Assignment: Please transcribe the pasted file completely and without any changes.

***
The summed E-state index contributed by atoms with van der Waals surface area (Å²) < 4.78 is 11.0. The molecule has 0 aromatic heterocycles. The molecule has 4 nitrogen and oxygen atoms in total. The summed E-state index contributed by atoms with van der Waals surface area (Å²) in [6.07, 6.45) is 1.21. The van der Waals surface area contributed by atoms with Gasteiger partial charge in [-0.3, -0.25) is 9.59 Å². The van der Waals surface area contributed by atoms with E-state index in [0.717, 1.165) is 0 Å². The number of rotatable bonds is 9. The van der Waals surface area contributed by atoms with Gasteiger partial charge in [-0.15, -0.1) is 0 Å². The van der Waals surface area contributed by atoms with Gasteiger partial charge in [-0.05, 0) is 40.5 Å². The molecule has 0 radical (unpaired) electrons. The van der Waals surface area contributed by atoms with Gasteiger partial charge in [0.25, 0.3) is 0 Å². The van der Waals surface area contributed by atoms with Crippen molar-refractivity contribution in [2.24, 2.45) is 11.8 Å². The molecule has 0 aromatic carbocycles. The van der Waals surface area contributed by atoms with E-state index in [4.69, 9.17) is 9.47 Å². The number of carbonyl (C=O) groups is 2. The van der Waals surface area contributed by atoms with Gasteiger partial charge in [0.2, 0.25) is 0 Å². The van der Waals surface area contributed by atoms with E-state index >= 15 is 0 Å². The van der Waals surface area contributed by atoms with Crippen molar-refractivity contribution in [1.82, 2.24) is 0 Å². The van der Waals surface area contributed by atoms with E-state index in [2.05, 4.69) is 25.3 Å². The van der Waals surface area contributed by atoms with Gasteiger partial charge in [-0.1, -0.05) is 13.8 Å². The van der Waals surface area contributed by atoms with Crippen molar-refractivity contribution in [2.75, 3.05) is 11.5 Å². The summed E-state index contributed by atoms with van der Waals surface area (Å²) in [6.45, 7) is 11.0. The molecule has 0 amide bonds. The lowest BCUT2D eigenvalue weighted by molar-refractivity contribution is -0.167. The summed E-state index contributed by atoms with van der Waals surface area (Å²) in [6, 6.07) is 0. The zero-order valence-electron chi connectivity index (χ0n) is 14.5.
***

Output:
The summed E-state index contributed by atoms with van der Waals surface area (Å²) < 4.78 is 11.0. The molecule has 0 aromatic heterocycles. The molecule has 4 nitrogen and oxygen atoms in total. The summed E-state index contributed by atoms with van der Waals surface area (Å²) in [6.07, 6.45) is 1.21. The van der Waals surface area contributed by atoms with Gasteiger partial charge in [-0.3, -0.25) is 9.59 Å². The van der Waals surface area contributed by atoms with E-state index in [0.717, 1.165) is 0 Å². The number of rotatable bonds is 9. The van der Waals surface area contributed by atoms with Gasteiger partial charge in [-0.15, -0.1) is 0 Å². The van der Waals surface area contributed by atoms with Gasteiger partial charge in [-0.05, 0) is 40.5 Å². The molecule has 0 radical (unpaired) electrons. The van der Waals surface area contributed by atoms with Gasteiger partial charge in [0.25, 0.3) is 0 Å². The van der Waals surface area contributed by atoms with Crippen molar-refractivity contribution in [2.24, 2.45) is 11.8 Å². The molecule has 0 aromatic carbocycles. The van der Waals surface area contributed by atoms with E-state index in [4.69, 9.17) is 9.47 Å². The number of carbonyl (C=O) groups is 2. The van der Waals surface area contributed by atoms with Gasteiger partial charge in [0.2, 0.25) is 0 Å². The van der Waals surface area contributed by atoms with E-state index >= 15 is 0 Å². The van der Waals surface area contributed by atoms with Crippen molar-refractivity contribution in [1.82, 2.24) is 0 Å². The van der Waals surface area contributed by atoms with E-state index in [2.05, 4.69) is 25.3 Å². The van der Waals surface area contributed by atoms with Gasteiger partial charge in [-0.1, -0.05) is 13.8 Å². The van der Waals surface area contributed by atoms with Crippen molar-refractivity contribution in [2.75, 3.05) is 11.5 Å². The summed E-state index contributed by atoms with van der Waals surface area (Å²) in [6.45, 7) is 11.0. The molecule has 0 amide bonds. The lowest BCUT2D eigenvalue weighted by molar-refractivity contribution is -0.167. The summed E-state index contributed by atoms with van der Waals surface area (Å²) in [6, 6.07) is 0. The zero-order valence-electron chi connectivity index (χ0n) is 14.5.